Best of 2014
From the dystopian-pop of St Vincent to the boundary-pushing electronica of Aphex Twin, we’ve selected the albums that have brought us the most joy in 2014. Discover our ultimate top 10 and best of the rest below, with long-players at reduced prices for a limited time.
- Last seen working with David Byrne on Love This Giant, Annie Clark returns with a fourth solo album that’s an early contender for our Best of 2014. Swapping the S&M of Strange Mercy for tales of communing naked with rattlesnakes, hotel room hallucinations and our obsession with social media, St. Vincent’s every bit as lyrically-bonkers as you might expect. Sonically, it’s more surprising still, seeing Clark hit the sweet spot between leftfield experimentation and radio-friendly hooks.
- On the strength of two excellent mixtapes, last year Edinburgh’s Young Fathers were touted as one of the most exciting hip hop acts in the UK. This debut album proper proves that’s only partially true, because to brand the trio “hip hop” does a huge disservice to the range and scope of styles explored. Bringing together the psychedelic weirdness of Earl Sweatshirt, the bubbling tension of early Massive Attack, and the crunchy samples and basic electronic instrumentation of rave and hardcore, DEAD posits Young Fathers as one of the most exciting acts in the UK, period.
- Thanks to her eye-popping promo videos and magnetic live shows, dancer-turned-singer Tahliah “FKA Twigs” Barnett has rapidly established herself as one of the most impressive performers in the UK. The visual element to her work is so strong, in fact, we did worry how her feverish compositions would fair when finally divorced from any ocular context. We needn’t have. Offering a resolutely leftfield take on contemporary R&B, Barnett’s sensuous, sonically adventurous debut manages to exceed the promise shown on excellent early singles ‘Water Me’ and ‘Papi Pacify’. In short, we’ve never heard anything quite like it before.
- If ‘Weird Science’ was real and you could design your ideal C86-inspired band, the results would probably sound something like Alvvays. Hearts and reference points stitched neatly on their satchels, the Toronto-based quintet marry the jangling chords of Teenage Fanclub and sun-drenched solos of Real Estate, with Camera Obscura-esque vocal cadences and the world-weary lyrical wit of Belle and Sebastian. In fact, there are so many influences in play, the only thing that prevents their debut feeling derivative is the calibre of songwriting. If you can prise yourself away from album standout 'Archie, Marry Me', you’ll find plenty more to fall for, and, like all the best crushes, it’s an infatuation that only deepens with time.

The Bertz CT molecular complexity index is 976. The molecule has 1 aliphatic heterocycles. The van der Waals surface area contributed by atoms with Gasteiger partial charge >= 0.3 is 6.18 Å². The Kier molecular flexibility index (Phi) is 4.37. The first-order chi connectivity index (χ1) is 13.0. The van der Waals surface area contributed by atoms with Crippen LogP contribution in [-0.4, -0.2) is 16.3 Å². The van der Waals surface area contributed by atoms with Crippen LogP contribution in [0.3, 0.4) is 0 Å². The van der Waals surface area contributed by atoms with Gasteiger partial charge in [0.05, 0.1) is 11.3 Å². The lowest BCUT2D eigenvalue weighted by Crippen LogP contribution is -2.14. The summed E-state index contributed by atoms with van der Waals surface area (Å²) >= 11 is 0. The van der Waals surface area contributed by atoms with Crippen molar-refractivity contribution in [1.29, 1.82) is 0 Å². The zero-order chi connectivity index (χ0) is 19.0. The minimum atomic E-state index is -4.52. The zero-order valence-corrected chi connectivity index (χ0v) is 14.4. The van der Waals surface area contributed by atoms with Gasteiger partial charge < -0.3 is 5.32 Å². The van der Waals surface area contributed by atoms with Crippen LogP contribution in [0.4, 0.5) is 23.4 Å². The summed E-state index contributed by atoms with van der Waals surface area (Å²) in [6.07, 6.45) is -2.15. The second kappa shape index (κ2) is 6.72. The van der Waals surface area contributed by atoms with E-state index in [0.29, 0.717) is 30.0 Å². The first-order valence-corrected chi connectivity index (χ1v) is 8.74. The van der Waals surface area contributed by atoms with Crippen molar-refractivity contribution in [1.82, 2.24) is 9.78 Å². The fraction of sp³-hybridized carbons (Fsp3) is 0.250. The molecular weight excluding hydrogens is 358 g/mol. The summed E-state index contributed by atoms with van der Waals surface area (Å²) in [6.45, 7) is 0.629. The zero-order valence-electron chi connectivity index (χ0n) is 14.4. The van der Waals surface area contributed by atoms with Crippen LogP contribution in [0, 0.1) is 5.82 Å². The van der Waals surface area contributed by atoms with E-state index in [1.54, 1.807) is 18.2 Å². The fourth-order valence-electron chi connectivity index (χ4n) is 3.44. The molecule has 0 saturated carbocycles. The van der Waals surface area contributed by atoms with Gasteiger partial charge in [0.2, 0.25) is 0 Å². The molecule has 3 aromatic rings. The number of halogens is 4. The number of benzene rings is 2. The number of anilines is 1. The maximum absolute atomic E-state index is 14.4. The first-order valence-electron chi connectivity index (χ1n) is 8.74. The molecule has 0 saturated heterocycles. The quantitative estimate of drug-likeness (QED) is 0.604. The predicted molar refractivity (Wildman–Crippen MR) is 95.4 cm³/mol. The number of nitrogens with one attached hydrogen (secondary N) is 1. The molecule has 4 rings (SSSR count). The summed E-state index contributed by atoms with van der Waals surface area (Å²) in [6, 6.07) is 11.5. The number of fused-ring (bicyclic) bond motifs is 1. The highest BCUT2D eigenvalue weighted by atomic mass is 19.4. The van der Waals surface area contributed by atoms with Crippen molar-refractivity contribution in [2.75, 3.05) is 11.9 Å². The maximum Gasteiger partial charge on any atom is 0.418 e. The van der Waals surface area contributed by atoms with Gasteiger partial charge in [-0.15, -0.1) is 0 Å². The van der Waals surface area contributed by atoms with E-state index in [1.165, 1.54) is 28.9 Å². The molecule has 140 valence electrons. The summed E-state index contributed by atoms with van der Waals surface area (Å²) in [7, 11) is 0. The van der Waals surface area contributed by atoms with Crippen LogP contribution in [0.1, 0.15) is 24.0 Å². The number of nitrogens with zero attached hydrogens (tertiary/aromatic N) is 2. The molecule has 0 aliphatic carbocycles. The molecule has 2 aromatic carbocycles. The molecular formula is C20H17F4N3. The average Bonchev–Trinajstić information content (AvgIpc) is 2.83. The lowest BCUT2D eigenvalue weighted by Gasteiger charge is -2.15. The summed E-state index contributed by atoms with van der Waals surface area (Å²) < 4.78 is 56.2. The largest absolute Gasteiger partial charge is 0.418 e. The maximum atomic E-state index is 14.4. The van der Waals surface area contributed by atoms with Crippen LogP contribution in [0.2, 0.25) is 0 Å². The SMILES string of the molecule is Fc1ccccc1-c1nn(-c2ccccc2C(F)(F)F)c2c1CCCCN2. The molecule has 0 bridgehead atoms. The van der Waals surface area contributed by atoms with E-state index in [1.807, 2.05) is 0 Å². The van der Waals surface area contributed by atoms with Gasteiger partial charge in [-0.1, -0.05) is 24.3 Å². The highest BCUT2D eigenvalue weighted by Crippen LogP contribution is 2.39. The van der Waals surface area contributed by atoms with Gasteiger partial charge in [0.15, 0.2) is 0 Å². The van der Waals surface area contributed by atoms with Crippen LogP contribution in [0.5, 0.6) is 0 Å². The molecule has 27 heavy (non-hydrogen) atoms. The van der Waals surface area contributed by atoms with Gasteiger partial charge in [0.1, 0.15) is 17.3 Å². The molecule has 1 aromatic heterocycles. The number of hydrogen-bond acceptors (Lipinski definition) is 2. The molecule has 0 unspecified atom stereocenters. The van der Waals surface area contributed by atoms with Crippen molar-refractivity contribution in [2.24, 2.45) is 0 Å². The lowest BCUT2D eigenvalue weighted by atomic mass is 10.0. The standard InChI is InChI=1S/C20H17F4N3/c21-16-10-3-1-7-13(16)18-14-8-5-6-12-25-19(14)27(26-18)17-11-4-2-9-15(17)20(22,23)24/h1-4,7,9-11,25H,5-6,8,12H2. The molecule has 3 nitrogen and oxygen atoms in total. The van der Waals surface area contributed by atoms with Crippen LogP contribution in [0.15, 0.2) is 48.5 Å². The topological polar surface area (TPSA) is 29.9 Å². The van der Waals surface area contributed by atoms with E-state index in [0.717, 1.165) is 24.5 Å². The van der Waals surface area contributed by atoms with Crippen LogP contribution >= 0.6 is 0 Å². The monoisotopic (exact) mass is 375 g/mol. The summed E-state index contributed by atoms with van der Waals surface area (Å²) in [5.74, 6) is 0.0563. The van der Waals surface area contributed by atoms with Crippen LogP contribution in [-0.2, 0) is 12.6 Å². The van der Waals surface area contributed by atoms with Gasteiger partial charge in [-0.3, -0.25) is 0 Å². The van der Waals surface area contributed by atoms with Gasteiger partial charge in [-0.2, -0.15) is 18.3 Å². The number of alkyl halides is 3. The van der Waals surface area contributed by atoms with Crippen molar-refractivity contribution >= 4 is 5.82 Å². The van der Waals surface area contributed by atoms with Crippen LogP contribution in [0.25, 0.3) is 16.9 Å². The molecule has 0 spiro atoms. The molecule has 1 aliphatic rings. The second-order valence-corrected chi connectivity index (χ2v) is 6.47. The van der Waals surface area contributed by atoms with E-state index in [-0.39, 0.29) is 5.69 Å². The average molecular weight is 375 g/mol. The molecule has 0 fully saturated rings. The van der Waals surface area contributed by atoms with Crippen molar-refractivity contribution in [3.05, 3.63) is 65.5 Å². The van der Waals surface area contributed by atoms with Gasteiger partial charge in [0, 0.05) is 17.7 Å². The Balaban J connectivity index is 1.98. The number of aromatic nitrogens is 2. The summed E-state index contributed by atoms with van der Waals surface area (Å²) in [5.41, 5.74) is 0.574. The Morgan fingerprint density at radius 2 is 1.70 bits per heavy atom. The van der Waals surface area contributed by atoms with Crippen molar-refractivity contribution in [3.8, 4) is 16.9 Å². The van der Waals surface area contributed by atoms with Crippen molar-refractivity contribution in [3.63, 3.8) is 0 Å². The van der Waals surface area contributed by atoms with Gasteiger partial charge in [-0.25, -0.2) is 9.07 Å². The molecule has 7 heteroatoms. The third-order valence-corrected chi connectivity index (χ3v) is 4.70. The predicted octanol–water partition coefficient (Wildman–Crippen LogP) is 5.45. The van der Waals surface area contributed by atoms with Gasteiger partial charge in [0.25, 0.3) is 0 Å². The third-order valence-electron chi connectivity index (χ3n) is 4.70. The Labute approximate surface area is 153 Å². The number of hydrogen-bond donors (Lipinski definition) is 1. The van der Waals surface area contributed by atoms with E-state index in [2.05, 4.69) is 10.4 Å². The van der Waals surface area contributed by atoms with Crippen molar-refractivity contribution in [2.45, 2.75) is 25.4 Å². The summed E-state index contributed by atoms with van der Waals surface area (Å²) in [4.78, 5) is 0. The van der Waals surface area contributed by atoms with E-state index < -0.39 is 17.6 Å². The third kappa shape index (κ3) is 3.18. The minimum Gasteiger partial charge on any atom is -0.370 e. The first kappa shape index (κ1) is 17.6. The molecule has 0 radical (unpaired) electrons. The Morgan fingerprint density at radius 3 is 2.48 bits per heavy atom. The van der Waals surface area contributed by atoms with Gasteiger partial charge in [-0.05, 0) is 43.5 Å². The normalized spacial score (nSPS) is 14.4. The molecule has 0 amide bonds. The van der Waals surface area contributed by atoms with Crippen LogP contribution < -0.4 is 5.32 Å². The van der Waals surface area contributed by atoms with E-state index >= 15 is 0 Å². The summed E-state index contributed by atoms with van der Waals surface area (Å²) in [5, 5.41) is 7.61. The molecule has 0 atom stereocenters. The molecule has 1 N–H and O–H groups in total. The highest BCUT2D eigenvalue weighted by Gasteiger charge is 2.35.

- Writ in the skies, buried in the deep web, the announcement of Richard D James’ return was more than clever marketing: it served as a metaphor for the career of an artist who has consistently reached further – and whose influence on contemporary music runs deeper – than any other electronic musician. Arriving over a decade on from Drukqs, Syro suggests James is still happiest operating without boundaries, offering up skewed, arrhythmic takes on techno, jungle and funk in the same breath as an ‘Avril 14th’-esque piano piece. Predictably, it makes for a thrillingly unpredictable listen.
- As the only guitar group nominated for the BBC’s Sound of 2014 prize, Royal Blood found themselves unwittingly elected the saviours of British rock back in January. Ultimate respect to them, then, for not buckling under the pressure, and for delivering an album that vindicates the hype. Marrying muscular riffs and punishing percussion with equally mammoth melodies, the Brighton duo hit the sweet spot between rock credibility and commercial appeal on every single track. If you’ve even a passing interest in Led Zeppelin, QOTSA, Rage Against The Machine or Muse, you’ll find Royal Blood a relentlessly rewarding listen.